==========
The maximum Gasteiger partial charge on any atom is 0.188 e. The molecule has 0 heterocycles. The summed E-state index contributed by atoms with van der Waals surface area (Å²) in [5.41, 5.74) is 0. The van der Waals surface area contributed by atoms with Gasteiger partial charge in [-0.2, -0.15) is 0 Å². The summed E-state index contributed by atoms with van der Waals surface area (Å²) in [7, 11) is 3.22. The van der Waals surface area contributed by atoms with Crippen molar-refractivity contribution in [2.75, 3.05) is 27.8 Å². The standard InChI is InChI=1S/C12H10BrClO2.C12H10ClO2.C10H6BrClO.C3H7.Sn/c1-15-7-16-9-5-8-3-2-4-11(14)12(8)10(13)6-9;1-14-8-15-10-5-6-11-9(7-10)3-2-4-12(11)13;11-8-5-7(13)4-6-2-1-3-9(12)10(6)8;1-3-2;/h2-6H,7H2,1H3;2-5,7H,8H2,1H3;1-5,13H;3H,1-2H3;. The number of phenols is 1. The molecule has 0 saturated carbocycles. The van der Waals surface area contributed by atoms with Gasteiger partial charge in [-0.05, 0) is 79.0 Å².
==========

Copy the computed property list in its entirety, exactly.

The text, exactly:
The maximum Gasteiger partial charge on any atom is 0.188 e. The molecule has 0 heterocycles. The summed E-state index contributed by atoms with van der Waals surface area (Å²) in [5.41, 5.74) is 0. The van der Waals surface area contributed by atoms with Gasteiger partial charge in [-0.2, -0.15) is 0 Å². The summed E-state index contributed by atoms with van der Waals surface area (Å²) in [7, 11) is 3.22. The van der Waals surface area contributed by atoms with Crippen molar-refractivity contribution in [2.75, 3.05) is 27.8 Å². The standard InChI is InChI=1S/C12H10BrClO2.C12H10ClO2.C10H6BrClO.C3H7.Sn/c1-15-7-16-9-5-8-3-2-4-11(14)12(8)10(13)6-9;1-14-8-15-10-5-6-11-9(7-10)3-2-4-12(11)13;11-8-5-7(13)4-6-2-1-3-9(12)10(6)8;1-3-2;/h2-6H,7H2,1H3;2-5,7H,8H2,1H3;1-5,13H;3H,1-2H3;. The number of phenols is 1. The molecule has 0 saturated carbocycles. The van der Waals surface area contributed by atoms with Gasteiger partial charge in [-0.05, 0) is 79.0 Å².